By Kent Mulkey

You’ve heard the misguided sayings that come from the mouths of so-called leaders: “First in, last out.” “A leader’s job is never done.” “It’s lonely at the top.”

Is this authentic leadership, or is it something else? Let’s look. How many job descriptions that come from corporate offices say, “Must be on call 24/7”? I have known plenty of EDs who keep their phone by the bed all night, waiting for an “emergency” they can jump to save with their cape on.

Here are a few observations of over-functioning executive directors:

    • They elevate their own importance as if the operation rises and falls on them.
    • They encounter burnout, which puts them “out the game” to build dynamic communities.
    • They don’t say no, and always say yes. Work begins to be left undone as EDs react to the urgent while letting more important things go by the wayside.
    • They lose the respect of the team for trying to “do it all”.

In my younger years, I was shocked to learn that when I left an executive director job it was like pulling your finger out of a glass of water. The space filled in immediately and the operation went on as if nothing ever happened. I became resentful that I had given so much of my life (all of it) to create a great community only to have it go on just fine without me when I left. Talk about humbling!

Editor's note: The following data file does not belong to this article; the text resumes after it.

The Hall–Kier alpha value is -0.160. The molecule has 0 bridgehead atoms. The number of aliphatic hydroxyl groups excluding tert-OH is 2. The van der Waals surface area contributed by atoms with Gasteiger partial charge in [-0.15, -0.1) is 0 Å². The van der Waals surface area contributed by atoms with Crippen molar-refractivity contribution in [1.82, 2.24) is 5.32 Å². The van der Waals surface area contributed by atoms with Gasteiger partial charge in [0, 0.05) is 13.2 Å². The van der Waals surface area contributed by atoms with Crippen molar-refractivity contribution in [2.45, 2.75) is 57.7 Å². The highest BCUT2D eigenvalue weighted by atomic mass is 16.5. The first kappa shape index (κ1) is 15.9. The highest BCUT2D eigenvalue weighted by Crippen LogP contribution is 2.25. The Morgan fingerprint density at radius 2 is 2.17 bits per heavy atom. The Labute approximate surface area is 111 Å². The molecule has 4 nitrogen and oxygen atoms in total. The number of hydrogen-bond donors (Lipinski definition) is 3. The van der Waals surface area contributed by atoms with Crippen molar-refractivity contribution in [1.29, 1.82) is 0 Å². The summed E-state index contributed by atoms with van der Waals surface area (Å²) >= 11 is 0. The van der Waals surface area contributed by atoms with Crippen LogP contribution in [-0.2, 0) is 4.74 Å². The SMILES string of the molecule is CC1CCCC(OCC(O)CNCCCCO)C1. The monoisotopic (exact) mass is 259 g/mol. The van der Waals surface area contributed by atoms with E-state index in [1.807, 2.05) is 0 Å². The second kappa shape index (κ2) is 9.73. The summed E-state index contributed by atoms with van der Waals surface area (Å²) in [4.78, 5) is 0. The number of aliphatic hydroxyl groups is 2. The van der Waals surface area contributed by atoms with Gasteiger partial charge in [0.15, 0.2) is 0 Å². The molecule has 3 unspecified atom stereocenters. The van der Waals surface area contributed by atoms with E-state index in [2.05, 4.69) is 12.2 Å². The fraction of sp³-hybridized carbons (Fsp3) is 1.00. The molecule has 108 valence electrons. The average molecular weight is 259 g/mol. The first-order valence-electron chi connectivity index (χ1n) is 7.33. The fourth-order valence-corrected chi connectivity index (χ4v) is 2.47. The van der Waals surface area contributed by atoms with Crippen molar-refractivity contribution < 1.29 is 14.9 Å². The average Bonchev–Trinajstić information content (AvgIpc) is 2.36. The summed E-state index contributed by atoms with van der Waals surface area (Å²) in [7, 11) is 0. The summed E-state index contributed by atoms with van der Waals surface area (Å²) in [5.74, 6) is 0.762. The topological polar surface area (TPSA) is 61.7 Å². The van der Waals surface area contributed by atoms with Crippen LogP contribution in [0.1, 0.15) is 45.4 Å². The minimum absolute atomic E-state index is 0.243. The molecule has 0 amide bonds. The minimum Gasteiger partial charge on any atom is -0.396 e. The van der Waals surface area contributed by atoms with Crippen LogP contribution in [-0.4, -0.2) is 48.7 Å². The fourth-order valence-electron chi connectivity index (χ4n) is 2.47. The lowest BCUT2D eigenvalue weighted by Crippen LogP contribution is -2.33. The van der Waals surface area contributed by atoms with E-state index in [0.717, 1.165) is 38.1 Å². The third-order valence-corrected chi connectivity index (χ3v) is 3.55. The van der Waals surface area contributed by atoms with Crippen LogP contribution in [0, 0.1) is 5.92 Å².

Perhaps you or someone you know is on the verge of or in the middle of burnout. Here are a few tips to make it through:

    • Don’t work for a company that tells you that you must be on call 24/7. It is reflective of a dysfunctional culture.
    • Don’t blame the company for your inability to say no.
    • Stop playing victim or being a martyr.
    • Develop a life outside of your job: hobbies, time with your family and friends.
    • Build a team that will share the load with you. Your team wants that!
    • Go home at a reasonable hour. The work will never be finished.

Here at Senior Living Foresight we are all in to keep executive directors and other leaders happy and healthy, impacting the lives of staff, residents, and families. You must say no to most things in order to say yes to the right things.